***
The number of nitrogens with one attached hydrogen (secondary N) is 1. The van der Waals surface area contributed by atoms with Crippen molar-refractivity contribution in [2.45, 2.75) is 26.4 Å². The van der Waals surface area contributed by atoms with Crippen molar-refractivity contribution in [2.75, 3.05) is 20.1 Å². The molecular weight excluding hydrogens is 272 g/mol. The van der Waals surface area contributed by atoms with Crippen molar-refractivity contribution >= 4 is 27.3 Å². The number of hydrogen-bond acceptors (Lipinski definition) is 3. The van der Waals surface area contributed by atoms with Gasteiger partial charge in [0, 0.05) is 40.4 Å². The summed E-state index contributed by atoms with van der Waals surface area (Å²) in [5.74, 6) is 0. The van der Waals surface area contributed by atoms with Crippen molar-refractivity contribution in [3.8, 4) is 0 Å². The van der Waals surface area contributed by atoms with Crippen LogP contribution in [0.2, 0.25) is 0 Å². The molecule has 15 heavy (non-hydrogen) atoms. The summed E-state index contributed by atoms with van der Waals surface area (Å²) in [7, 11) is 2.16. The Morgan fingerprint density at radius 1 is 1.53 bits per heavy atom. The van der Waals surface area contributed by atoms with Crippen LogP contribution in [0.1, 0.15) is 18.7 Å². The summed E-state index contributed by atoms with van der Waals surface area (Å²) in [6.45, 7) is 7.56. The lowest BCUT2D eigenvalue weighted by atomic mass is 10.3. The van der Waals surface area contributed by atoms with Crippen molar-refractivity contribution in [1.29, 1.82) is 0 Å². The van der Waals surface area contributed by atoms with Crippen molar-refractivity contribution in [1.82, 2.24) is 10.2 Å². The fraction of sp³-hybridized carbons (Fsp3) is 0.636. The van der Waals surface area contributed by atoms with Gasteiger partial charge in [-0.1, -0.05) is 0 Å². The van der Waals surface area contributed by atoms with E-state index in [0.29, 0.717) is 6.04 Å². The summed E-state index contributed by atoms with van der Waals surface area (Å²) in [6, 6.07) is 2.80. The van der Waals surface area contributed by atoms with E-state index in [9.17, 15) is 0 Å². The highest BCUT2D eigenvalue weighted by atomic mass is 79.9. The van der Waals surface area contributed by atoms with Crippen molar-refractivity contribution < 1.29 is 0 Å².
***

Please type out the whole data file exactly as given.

The number of nitrogens with one attached hydrogen (secondary N) is 1. The van der Waals surface area contributed by atoms with Crippen molar-refractivity contribution in [2.45, 2.75) is 26.4 Å². The van der Waals surface area contributed by atoms with Crippen molar-refractivity contribution in [2.75, 3.05) is 20.1 Å². The molecular weight excluding hydrogens is 272 g/mol. The van der Waals surface area contributed by atoms with Crippen molar-refractivity contribution >= 4 is 27.3 Å². The number of hydrogen-bond acceptors (Lipinski definition) is 3. The van der Waals surface area contributed by atoms with Gasteiger partial charge in [0, 0.05) is 40.4 Å². The summed E-state index contributed by atoms with van der Waals surface area (Å²) in [5.74, 6) is 0. The van der Waals surface area contributed by atoms with Crippen molar-refractivity contribution in [3.8, 4) is 0 Å². The van der Waals surface area contributed by atoms with Crippen LogP contribution in [0.2, 0.25) is 0 Å². The molecule has 15 heavy (non-hydrogen) atoms. The summed E-state index contributed by atoms with van der Waals surface area (Å²) in [7, 11) is 2.16. The Morgan fingerprint density at radius 1 is 1.53 bits per heavy atom. The van der Waals surface area contributed by atoms with Crippen LogP contribution in [0.1, 0.15) is 18.7 Å². The summed E-state index contributed by atoms with van der Waals surface area (Å²) in [6.45, 7) is 7.56. The lowest BCUT2D eigenvalue weighted by atomic mass is 10.3. The van der Waals surface area contributed by atoms with Crippen molar-refractivity contribution in [1.29, 1.82) is 0 Å². The van der Waals surface area contributed by atoms with Crippen molar-refractivity contribution in [1.82, 2.24) is 10.2 Å². The fraction of sp³-hybridized carbons (Fsp3) is 0.636. The van der Waals surface area contributed by atoms with Gasteiger partial charge in [-0.1, -0.05) is 0 Å². The van der Waals surface area contributed by atoms with E-state index in [0.29, 0.717) is 6.04 Å². The summed E-state index contributed by atoms with van der Waals surface area (Å²) in [6, 6.07) is 2.80. The van der Waals surface area contributed by atoms with E-state index in [9.17, 15) is 0 Å². The highest BCUT2D eigenvalue weighted by atomic mass is 79.9. The van der Waals surface area contributed by atoms with Crippen molar-refractivity contribution < 1.29 is 0 Å².